Alyssa Taylor Wendt

Compartments of Desire
Thu Nov 19, 2015 - Thu Jan 14, 2016

Compartments of Desire features new work that explores sexuality, fetishism, power, and, naturally, desire. Using a variety of media, Wendt challenges our notions of gender and taxonomy, in work that reflects her interest in myth, ritual and interactive performance. Check out this 6 minute Artist Talk with Alyssa Taylor Wendt.


Upon entering the exhibition, visitors are greeted by a set of wax hands titled Saint Grab. Cast from the artist’s own hands using dyed black beeswax, the four hands are mounted to the wall and positioned at chest and crotch levels in various forms of playful aggression, A photographic series of formal portraits ring the gallery, showcasing a wall of new sculptural elements, UrGear. The UrGear accessories may remind us of warrior armor, or an arsenal of shamanistic props and are all made from vintage sports equipment and cosmological elements from Wendt’s oeuvre. Investigating the relationship between sports frenzy and primitive rituals, Wendt constructed these objects of power and photographed them on a variety of models she selected from Austin’s creative community. Shot against a black background and framed in dark tones, the portraits lend a formal nobility to the playful humor of the arsenal itself and reflect a sense of pride and triumph earned from the personal battles the photographic models have endured or transgressed.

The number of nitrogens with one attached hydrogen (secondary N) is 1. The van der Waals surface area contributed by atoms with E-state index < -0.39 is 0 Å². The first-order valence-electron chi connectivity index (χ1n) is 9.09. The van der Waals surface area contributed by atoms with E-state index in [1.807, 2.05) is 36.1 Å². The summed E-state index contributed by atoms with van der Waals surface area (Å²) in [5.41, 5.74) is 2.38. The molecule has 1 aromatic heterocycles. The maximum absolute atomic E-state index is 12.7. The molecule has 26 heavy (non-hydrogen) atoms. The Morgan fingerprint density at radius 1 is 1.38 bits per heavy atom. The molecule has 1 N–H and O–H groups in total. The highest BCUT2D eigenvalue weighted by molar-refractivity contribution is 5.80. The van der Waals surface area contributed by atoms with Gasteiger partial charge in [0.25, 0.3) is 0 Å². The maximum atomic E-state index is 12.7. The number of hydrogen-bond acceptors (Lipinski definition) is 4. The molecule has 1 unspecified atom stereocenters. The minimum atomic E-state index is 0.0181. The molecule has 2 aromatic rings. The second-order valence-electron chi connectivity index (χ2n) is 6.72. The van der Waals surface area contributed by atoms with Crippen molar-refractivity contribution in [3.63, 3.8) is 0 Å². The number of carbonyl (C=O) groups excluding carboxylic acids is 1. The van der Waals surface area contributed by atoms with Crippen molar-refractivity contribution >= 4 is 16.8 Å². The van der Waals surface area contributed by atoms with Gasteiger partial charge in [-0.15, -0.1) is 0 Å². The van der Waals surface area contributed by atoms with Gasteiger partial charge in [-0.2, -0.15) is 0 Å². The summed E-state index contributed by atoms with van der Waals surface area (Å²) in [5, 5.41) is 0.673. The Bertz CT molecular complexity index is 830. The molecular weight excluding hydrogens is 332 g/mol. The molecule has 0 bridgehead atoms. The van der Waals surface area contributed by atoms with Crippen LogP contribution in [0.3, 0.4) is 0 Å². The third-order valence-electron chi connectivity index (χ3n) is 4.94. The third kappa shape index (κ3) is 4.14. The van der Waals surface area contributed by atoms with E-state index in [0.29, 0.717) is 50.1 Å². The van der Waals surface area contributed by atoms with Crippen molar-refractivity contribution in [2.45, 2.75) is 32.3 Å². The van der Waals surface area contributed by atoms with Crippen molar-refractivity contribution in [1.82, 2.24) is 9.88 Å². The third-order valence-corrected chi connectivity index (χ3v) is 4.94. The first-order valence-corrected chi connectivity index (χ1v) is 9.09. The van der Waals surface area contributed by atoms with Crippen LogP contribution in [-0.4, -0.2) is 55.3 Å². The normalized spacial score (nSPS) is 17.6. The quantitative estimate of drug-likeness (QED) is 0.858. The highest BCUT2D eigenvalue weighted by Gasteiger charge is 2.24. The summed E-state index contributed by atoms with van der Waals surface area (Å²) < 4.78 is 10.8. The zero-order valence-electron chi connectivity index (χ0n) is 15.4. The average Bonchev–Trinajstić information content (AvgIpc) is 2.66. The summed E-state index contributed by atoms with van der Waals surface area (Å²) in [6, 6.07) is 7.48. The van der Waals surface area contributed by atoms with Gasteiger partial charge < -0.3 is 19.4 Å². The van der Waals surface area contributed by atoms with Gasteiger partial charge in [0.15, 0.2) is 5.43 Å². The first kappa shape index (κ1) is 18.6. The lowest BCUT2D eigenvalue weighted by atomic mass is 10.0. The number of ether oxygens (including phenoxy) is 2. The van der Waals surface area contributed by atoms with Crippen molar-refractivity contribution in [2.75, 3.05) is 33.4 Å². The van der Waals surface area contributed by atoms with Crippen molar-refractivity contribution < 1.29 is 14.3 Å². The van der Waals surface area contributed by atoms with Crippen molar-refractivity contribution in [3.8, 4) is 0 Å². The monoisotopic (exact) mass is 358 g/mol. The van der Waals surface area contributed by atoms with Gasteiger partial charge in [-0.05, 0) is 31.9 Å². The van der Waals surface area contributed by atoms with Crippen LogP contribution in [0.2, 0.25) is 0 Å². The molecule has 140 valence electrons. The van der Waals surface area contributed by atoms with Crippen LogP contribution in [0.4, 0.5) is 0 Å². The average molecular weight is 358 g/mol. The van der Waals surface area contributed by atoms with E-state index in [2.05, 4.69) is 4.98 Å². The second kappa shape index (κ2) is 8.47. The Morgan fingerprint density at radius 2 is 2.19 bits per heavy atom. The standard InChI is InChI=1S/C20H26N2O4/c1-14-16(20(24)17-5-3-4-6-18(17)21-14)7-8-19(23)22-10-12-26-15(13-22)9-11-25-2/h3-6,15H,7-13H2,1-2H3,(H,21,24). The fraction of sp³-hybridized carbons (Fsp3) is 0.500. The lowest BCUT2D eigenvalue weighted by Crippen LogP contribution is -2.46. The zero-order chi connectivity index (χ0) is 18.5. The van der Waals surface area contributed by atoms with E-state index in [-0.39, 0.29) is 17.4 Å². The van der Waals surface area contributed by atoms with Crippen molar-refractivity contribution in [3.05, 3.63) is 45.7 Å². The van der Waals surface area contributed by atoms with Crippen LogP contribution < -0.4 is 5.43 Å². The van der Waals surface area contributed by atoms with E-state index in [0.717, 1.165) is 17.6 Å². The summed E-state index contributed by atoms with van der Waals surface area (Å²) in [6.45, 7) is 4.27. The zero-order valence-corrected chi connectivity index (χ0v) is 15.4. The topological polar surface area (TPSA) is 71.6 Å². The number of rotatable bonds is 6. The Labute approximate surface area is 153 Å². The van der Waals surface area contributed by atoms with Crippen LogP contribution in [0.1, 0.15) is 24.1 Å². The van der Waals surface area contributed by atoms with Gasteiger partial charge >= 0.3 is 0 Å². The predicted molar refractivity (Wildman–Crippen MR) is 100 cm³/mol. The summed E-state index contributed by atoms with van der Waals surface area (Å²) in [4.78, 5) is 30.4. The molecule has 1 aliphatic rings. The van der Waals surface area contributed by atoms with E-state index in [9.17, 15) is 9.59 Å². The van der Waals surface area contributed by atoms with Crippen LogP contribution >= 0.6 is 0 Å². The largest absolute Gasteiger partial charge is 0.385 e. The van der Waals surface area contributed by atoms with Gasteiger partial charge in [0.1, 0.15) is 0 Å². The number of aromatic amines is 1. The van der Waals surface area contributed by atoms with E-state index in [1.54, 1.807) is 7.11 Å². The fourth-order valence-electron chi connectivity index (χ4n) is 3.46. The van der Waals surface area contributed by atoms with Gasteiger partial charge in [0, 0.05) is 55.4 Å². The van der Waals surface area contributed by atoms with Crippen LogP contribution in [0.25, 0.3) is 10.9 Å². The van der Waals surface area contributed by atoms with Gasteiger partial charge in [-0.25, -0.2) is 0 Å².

Centered in the space sits a large three-tiered display stand with various trophies in the form of fetish objects, odd ephemera and sexual totems. Entitled The Spectral Arcane, these objects confront the viewer with suggestive forms and provocative plaques that humorously parody motivational awards with real life subjects. This sculptural centerpiece was inspired from stories of trial and triumph that were told to Wendt by the models. On the floor, we see a large veined rug, made of silicone and horsehair titled Swept Under. A lump under the runner holds a gathering of material, including written secrets about the artist.

Wendt presents a performative installation in the corner. On opening night, a security guard will mind this curtained booth. Visitors may peer into the space, intruding on a half naked woman, cutting latex and acting as a stand in for the artist herself. During the run of the show, the space will be visible to the public, showcasing an altered vanity table and all the rejected notes, to do lists, possible titles and ideas for the show itself from the artist’s personal notebook. Wendt draws a parallel between the raw confrontation of the sexual undertones of this work and the process by which her inner life is exposed through the means of exhibition.

Much of the new work has been inspired by the restrictive politics of her new home base in Texas as well as the work of such artists as Joseph Beuys, Sarah Lucas, Pierre Huyghe and Cyprien Galliard and the writings of Bataille and Harmut Bohme. This playful approach to the search for sexual power within form, in an age of gender fluidity, online accessibility and hyper-social expression, places the artwork in an arena where contemporary art can be a vehicle for provoking conversation and debate.

UrGear: Various Installation Pieces, 2014-2015, used sports equipment, gold leaf, Icelandic horsehair, brass, latex, porcelain teeth, chain, coral, yarn, plaster, horn, bone, ash, lambswool, driftwood, Victoriana, silver thread, aluminum, quartz, Ace bandages and energy.